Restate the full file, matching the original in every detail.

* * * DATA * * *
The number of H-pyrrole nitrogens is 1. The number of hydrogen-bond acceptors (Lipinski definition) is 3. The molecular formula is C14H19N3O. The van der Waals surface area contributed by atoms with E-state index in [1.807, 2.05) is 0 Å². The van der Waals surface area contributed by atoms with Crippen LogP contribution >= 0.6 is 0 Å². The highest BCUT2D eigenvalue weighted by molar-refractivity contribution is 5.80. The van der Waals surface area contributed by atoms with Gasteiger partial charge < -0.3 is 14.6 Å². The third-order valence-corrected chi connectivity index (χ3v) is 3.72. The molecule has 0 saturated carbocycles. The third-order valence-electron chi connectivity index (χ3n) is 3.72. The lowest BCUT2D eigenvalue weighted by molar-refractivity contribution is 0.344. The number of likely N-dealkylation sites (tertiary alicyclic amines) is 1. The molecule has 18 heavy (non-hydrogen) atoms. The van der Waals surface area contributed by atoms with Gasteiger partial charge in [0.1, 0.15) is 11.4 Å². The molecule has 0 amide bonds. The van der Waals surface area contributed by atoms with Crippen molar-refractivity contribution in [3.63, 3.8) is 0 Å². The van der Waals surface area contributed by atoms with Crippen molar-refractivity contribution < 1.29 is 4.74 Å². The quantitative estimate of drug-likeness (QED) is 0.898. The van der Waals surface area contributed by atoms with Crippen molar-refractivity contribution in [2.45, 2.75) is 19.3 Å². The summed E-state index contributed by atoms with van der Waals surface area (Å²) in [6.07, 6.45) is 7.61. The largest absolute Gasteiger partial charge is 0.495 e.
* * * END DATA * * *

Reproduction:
The number of H-pyrrole nitrogens is 1. The number of hydrogen-bond acceptors (Lipinski definition) is 3. The molecular formula is C14H19N3O. The van der Waals surface area contributed by atoms with E-state index in [1.807, 2.05) is 0 Å². The van der Waals surface area contributed by atoms with Crippen LogP contribution >= 0.6 is 0 Å². The highest BCUT2D eigenvalue weighted by molar-refractivity contribution is 5.80. The van der Waals surface area contributed by atoms with Gasteiger partial charge < -0.3 is 14.6 Å². The third-order valence-corrected chi connectivity index (χ3v) is 3.72. The molecule has 0 saturated carbocycles. The third-order valence-electron chi connectivity index (χ3n) is 3.72. The lowest BCUT2D eigenvalue weighted by molar-refractivity contribution is 0.344. The number of likely N-dealkylation sites (tertiary alicyclic amines) is 1. The molecule has 18 heavy (non-hydrogen) atoms. The van der Waals surface area contributed by atoms with Gasteiger partial charge in [0.1, 0.15) is 11.4 Å². The molecule has 0 amide bonds. The van der Waals surface area contributed by atoms with Crippen molar-refractivity contribution in [3.63, 3.8) is 0 Å². The van der Waals surface area contributed by atoms with Crippen molar-refractivity contribution < 1.29 is 4.74 Å². The quantitative estimate of drug-likeness (QED) is 0.898. The van der Waals surface area contributed by atoms with Crippen molar-refractivity contribution in [2.45, 2.75) is 19.3 Å². The summed E-state index contributed by atoms with van der Waals surface area (Å²) in [6.07, 6.45) is 7.61. The largest absolute Gasteiger partial charge is 0.495 e.